After a £20m increase in the arts centre’s budget was signed off by Manchester City Council yesterday, minutes have revealed the council had looked at scrapping the £130m scheme entirely before agreeing to borrow money to support the project.
At the start of the month, the council said it would need to provide an additional £20m towards The Factory, designed by architect OMA, in the face of rising construction costs and design issues. This will bring its contribution to the project’s capital budget up to £40.8m of a total £130.6m; in total, The Factory will provide facilities including a 1,520-seat theatre.
Minutes from the council’s resources and governance committee, which took place on 8 November, have revealed leaders had looked into “scaling the project back, value engineering, and even scrapping [it] completely”.
However, council leader Sir Richard Leese said axing the project would have incurred costs to the council of £23m, “with little left to show for it but an empty piece of land”.
Similarly, taking a value engineering approach would have “taken away some of the project’s purpose, putting grant funding from central Government at risk”, and would have also failed to deliver sufficient budgetary savings “to make it deliverable”.
Leese added that the situation of a budget increase “was not ideal” and acknowledged “it did not portray a good picture to Manchester residents”.
The council initially said the costs would be funded entirely through receipts from sales of council-owned land, which it said “has significantly increased in value during the extended design period.” However, this is now to be met with prudential borrowing instead, as per a recommendation made to the committee on 8 November.
At the council meeting yesterday where the cost increase was signed off, Lib Dem Cllr John Leech criticised the rise in the project’s budget, citing a report from 2015 which said there was “no risk of exceeding the budget”, which was then £110m – this was a maximum the council was expecting the project to cost.
“The question we ought to be asking ourselves is, how many other reports are coming to the executive giving no indication there is a serious risk of the costs to the council being significantly more than is reported?” he said.
“Residents in Manchester have a right to know whether council reports accurately reflect the financial risk to the council. Cllr Leese ought to come clean and admit how many other reports have underestimated the potential financial liability to the council.”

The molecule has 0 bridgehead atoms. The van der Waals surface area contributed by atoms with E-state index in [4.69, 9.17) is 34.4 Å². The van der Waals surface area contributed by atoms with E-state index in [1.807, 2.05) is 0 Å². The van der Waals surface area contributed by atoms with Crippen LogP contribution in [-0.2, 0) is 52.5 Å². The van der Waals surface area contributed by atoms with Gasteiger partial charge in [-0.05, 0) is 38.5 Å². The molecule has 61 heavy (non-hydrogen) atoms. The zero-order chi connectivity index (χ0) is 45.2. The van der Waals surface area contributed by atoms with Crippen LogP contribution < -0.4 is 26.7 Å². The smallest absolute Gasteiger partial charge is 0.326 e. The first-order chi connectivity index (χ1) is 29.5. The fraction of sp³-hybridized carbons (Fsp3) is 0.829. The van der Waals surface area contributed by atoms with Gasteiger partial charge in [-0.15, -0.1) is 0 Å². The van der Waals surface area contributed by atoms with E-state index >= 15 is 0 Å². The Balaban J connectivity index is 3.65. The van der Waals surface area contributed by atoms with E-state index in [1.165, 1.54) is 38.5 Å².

In response, Leese said he had given a “very detailed account” of the cost increases and added the council had been subject to an independent review carried out on behalf of the Treasury and Arts Council England, which took place last week.
Leese added the outcome of the review had been “incredibly positive on the progress we are making with this project”.
As a result of the cost increases, the council has agreed to provide quarterly updates to the resources and governance committee on The Factory, and its progress against agreed costs.
The 145,000 sq ft venue is to be managed by MIF, which will create its artistic programme. A revised planning application was approved in July this year and the various land deals required to secure the site concluded in August.
Manchester’s required contribution is still less than a third of the total, with slightly more than £78m coming from the Treasury and a further £7m in Lottery funding from the Arts Council going for approval in January. Central government is to contribute £9m a year in running costs for the first three operational years at the facility.
Laing O’Rourke is on board as contractor and is set to start on site next year.
Leese added: “There is nothing like The Factory anywhere in Europe, let alone the UK and its game-changing impact for Manchester and the North of England cannot be overstated. That’s why it has been able to attract so much central government funding and is such an exciting prospect.
“Compromising on The Factory’s quality and ambition would have undermined its uniqueness, its purpose and the benefits it will bring. It’s a bold and ambitious undertaking and such projects do not come without complex challenges which we have tackled head on now so we can be confident going forwards.”
The professional team on the project features Buro Happold as structural and facades engineer; Gardiner & Theobald as project manager; BDP as services engineer; Charcoal Blue as theatre consultant; Level Acoustics and Vibration as acoustic engineer; Vectos as transport consultant; WSP as fire engineer; Deloitte as planner; and Planit IE as landscape architect.